[A2k] Infojustice Roundup - May 11, 2015
mpalmedo at wcl.american.edu
Mon May 11 10:48:39 PDT 2015
U.S. Trade Representative: 2015 Special 301 Report
· Full Text of the Report, April 30, 2015. Link <https://ustr.gov/sites/default/files/2015-Special-301-Report-FINAL.pdf> .
· USTR Press Release. Link <https://ustr.gov/about-us/policy-offices/press-office/press-releases/2015/april/ustr-releases-annual-special-301> .
o Chilean Ministry of Foreign Affairs. Link <http://www.direcon.gob.cl/2015/04/declaracion-oficial-con-respecto-a-la-publicacion-del-reporte-especial-301-de-eeuu-senalamos-lo-siguiente/?lang=es> .
o Senate Finance Committee Chairman Orin Hatch. Link <http://www.finance.senate.gov/newsroom/chairman/release/?id=ab1d3102-9f3c-40d0-93cf-a7c78e2e2f4a> .
o Sean Flynn, American University. Link <http://infojustice.org/archives/34351> .
o James Love, Knowledge Ecology International. Link <http://keionline.org/node/2218> .
o Jeremy Malcolm and Maira Sutton, Electronic Frontier Foundation. Link <https://www.eff.org/deeplinks/2015/04/special-301-balance-not-found> .
o International Intellectual Property Association. Link <http://www.iipa.com/pdf/2015_Apr30_USTRDecisions.PDF> .
o Pharmaceutical Research and Manufacturers Association. Link <http://www.phrma.org/media-releases/phrma-statement-on-2015-special-301-report> .
Expand Public Domain and User Rights: COMMUNIA position paper on copyright reform
[Alek Tarkowski] We are publishing today our position paper on copyright reform in Europe (PDF), as a statement in the ongoing debate that focuses on the reform of the Information Society Directive. Our position is based on the 14 policy recommendations that are at the heart of our organisation, as well as on our previous policy documents. We start by defining three basic principles: 1) Exclusive rights should be limited, 2) The public domain should not be eroded by legal or technical means, 3) Limitations and exceptions to copyright should continue playing their role of adapting copyright to technological changes. Click here for more. <http://infojustice.org/archives/34370>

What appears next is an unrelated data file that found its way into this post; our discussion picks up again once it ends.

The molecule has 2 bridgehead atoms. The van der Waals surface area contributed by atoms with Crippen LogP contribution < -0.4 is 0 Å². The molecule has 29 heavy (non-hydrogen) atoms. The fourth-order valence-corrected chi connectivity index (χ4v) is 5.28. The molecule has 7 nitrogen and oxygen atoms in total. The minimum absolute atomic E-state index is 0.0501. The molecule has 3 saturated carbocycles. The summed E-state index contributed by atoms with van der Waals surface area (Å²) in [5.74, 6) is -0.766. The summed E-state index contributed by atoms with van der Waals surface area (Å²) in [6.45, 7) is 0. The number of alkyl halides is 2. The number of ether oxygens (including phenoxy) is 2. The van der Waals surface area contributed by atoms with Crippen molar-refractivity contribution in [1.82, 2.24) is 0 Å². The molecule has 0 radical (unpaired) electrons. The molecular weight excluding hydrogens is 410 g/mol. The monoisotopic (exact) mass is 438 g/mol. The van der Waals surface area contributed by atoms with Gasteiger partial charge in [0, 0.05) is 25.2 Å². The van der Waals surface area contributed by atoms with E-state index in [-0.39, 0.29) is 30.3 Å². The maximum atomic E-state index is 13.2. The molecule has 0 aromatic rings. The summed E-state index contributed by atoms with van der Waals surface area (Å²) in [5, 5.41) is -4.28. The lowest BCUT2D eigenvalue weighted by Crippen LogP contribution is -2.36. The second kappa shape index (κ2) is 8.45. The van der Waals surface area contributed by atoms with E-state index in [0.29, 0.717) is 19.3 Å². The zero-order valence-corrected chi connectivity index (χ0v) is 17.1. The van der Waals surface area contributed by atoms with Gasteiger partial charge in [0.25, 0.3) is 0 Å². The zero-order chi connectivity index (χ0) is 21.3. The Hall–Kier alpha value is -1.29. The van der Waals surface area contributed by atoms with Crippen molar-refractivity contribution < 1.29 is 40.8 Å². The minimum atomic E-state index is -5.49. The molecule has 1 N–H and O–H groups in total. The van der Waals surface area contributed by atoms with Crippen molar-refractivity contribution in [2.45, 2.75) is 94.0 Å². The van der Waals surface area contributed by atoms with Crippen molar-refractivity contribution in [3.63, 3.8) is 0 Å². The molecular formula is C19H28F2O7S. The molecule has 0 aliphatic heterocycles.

Increasing IP Barriers Impact on Generic Medicines 'Made in India'
[Delhi Network of Positive People] At a conference titled 'IP as Frontline Tool for Make in India', organised by the Federation of Indian Chambers of Commerce and industry (FICCI) to mark World IP Week, the Delhi Network of Positive People and the International Treatment Preparedness Coalition held a protest before Mr. Amitabh Kant (Secretary DIPP), Mr. Rajeev Agarwal (Patent Controller General) and Mr. N.K. Sabarwal (Convenor, IP Thank Tank), highlighting the negative impact of IP barriers on generic medicines 'Made in India.' Click here for more. <http://infojustice.org/archives/34345>
Frequently Asked Questions on IP and TPP Investor State Dispute Settlement (ISDS)
[Sean Flynn] ... Why is an intellectual property academic worried about ISDS? In a recent development, ISDS provisions are being used to challenge the limitation of IP rights. Eli Lilly is challenge Canada's invalidation of patent extensions for new uses of two medicines originally developed in the 1970s. Philip Morris is challenging Uruguay's regulation of advertising on cigarette packages as an "expropriation" of their trademarks. The leak of the Investor State Dispute Settlement (ISDS) chapter proposed for the Trans Pacific Partnership (TPP) agreement shows that it would expand rights of private companies to challenge limitations and exceptions to copyrights, patents, and other intellectual property rights. Instead of combatting the ability to bring cases such as Eli Lilly's, it invites them. Click here for more. <http://infojustice.org/archives/34355>